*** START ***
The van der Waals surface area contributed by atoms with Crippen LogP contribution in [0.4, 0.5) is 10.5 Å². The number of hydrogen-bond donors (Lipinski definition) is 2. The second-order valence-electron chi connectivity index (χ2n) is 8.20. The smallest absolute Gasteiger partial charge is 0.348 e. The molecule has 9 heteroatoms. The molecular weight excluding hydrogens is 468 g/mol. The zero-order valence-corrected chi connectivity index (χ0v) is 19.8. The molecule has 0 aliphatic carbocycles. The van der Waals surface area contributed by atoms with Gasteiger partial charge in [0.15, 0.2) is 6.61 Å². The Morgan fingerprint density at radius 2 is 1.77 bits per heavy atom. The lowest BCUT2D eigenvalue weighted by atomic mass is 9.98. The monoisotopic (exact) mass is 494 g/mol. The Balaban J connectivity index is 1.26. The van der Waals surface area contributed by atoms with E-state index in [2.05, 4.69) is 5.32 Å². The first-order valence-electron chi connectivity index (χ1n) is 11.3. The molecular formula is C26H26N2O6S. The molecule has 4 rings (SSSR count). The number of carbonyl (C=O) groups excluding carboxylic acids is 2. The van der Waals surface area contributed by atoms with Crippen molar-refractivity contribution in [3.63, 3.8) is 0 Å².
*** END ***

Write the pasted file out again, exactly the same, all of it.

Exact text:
The van der Waals surface area contributed by atoms with Crippen LogP contribution in [0.4, 0.5) is 10.5 Å². The number of hydrogen-bond donors (Lipinski definition) is 2. The second-order valence-electron chi connectivity index (χ2n) is 8.20. The smallest absolute Gasteiger partial charge is 0.348 e. The molecule has 9 heteroatoms. The molecular weight excluding hydrogens is 468 g/mol. The zero-order valence-corrected chi connectivity index (χ0v) is 19.8. The molecule has 0 aliphatic carbocycles. The van der Waals surface area contributed by atoms with Gasteiger partial charge in [0.15, 0.2) is 6.61 Å². The Morgan fingerprint density at radius 2 is 1.77 bits per heavy atom. The lowest BCUT2D eigenvalue weighted by atomic mass is 9.98. The monoisotopic (exact) mass is 494 g/mol. The Balaban J connectivity index is 1.26. The van der Waals surface area contributed by atoms with E-state index in [2.05, 4.69) is 5.32 Å². The first-order valence-electron chi connectivity index (χ1n) is 11.3. The molecular formula is C26H26N2O6S. The molecule has 4 rings (SSSR count). The number of carbonyl (C=O) groups excluding carboxylic acids is 2. The van der Waals surface area contributed by atoms with Crippen molar-refractivity contribution in [3.63, 3.8) is 0 Å².